learning ever since.

What guitars do you use and why ?

I play a Gibson ES 347, which I purchased shortly after joining Climax Blues Band. I felt totally at ease playing this guitar right from the very beginning. The feel, sound and versatility it provides just makes me want to play! I also play a Fender contemporary telecaster which like the Gibson has humbucker pickups with a coil tap as standard. I play a Yamaha APX7 acoustic guitar which has nearly worn away with use but still refuses to lay down.

Do you play other instruments ?

I studied violin at school,  have taught myself to play drums and can manage to play/program a simple keyboard part for arranging/writing projects.

Who are your favourite musicians ?

So many for so many reasons (shortlist) BB King, Stefane Grapelli, Jimmy Hendrix, Jeff Beck, Peter Green, Mark Knopfler, Eric Clapton, Ry Cooder, Derek Trucks, Rory Gallagher, Paul Kossoff,  Bonny Raitt, Bruce Hornsby and Davy Spillane.

You have been playing with Climax Blues Band for over 25 years, how did you first meet Colin?

First saw Climax live in about 71 but didn’t meet Colin properly until 1985 when I was approached to record and co-produce the Drastic Steps album at AVM Recording Studios in Hanley, Stoke-on-Trent. Having worked with Colin and George on this project for a little while I was desperate to have a go at playing some guitar on the album. Finally, I was given the opportunity to play on the opening track, California Sunshine and consequently was invited to complete the guitar parts for the whole album. Later I was asked to join Colin and the chaps for some live performances leading to tours of the UK, Europe and America.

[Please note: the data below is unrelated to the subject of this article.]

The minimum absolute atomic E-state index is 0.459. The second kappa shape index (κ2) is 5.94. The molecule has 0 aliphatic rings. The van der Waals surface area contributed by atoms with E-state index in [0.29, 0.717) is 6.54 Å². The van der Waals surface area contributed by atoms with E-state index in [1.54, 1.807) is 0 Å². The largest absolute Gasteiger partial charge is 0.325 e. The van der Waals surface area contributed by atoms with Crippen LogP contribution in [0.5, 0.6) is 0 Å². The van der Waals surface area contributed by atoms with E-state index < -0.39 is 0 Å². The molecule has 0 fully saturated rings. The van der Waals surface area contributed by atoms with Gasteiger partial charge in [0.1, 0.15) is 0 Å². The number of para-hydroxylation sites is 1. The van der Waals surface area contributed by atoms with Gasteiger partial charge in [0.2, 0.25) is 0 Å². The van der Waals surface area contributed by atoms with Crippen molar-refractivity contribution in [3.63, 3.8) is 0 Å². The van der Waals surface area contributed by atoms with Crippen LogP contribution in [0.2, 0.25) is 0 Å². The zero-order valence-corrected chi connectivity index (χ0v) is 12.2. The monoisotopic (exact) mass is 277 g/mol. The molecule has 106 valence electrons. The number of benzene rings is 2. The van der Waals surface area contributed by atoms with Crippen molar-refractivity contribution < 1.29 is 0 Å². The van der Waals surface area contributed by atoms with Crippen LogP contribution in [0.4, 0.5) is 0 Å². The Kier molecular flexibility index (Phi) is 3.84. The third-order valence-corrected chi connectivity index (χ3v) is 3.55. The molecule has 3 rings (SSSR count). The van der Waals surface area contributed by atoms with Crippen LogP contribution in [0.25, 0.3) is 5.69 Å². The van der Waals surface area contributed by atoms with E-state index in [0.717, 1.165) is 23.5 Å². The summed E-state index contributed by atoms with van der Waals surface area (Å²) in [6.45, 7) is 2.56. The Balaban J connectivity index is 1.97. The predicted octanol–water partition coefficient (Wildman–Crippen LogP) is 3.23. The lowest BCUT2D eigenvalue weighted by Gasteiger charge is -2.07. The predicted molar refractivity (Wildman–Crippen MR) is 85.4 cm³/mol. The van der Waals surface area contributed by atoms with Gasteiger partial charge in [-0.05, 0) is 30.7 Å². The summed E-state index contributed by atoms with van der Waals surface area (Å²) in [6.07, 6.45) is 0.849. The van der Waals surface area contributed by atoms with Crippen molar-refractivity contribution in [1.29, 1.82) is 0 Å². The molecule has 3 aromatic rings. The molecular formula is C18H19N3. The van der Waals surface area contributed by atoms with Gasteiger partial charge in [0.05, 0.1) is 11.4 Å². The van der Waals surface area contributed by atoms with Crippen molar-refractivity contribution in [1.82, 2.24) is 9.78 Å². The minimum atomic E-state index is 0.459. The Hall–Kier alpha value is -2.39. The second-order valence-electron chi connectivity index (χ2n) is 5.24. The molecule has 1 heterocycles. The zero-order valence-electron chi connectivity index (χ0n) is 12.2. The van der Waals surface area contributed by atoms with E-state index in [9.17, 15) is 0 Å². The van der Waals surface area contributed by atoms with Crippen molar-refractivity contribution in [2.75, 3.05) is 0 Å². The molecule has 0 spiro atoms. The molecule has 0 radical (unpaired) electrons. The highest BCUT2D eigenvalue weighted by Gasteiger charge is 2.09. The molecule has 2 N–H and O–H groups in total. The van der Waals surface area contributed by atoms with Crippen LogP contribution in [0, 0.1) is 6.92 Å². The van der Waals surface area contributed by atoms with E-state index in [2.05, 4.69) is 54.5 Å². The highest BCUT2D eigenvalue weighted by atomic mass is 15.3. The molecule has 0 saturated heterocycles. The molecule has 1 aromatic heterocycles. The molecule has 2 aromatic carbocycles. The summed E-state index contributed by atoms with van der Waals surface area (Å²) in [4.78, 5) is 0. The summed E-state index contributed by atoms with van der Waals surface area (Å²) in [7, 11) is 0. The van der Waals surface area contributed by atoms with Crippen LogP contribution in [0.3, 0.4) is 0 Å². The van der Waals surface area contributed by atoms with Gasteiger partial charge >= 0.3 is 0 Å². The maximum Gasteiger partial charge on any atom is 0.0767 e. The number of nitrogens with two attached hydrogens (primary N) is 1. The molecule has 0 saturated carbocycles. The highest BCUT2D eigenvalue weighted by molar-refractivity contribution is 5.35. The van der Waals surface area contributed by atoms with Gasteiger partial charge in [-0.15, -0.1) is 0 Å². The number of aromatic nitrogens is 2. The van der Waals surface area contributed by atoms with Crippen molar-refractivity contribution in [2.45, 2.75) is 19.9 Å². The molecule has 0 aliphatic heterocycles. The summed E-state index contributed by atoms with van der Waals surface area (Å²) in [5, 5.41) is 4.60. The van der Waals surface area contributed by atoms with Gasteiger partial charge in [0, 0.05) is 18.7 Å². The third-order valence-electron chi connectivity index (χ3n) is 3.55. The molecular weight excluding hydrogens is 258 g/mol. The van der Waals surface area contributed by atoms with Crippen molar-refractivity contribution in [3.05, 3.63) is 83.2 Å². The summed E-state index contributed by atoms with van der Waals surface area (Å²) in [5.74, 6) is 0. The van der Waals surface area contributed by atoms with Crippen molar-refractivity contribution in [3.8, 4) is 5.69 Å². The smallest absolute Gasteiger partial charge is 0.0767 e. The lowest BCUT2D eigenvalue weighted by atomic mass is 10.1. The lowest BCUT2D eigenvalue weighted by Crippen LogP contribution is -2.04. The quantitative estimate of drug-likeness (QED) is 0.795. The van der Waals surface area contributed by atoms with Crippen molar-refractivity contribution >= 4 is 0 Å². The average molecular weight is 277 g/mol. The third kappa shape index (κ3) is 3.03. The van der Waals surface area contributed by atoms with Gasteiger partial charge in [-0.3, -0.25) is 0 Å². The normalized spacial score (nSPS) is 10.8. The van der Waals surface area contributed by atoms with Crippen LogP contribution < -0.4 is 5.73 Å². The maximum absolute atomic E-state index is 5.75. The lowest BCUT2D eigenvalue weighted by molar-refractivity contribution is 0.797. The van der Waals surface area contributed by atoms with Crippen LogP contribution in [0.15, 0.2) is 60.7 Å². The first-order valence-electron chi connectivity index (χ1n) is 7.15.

Was it hard stepping into the shoes of such a fine musician as Pete Haycock?

I have always had the greatest respect for Pete as a guitarist and I must say that when playing songs from the Climax repertoire you have to stay close to some of Pete’s original guitar parts, however, I’ve always tried to run with the spirit of the song so that nothing would be lost but also to absorb myself totally in the moment as I feel it. I definitely believe that over the years I have bought something of my own to the party. I was very sad to hear of Pete’s premature death, yet again the world has lost someone with so much still to give.

What is your favourite Climax Blues Band song?

Last Chance Saloon. It speaks of a place you have to visit so you can appreciate when the going is good!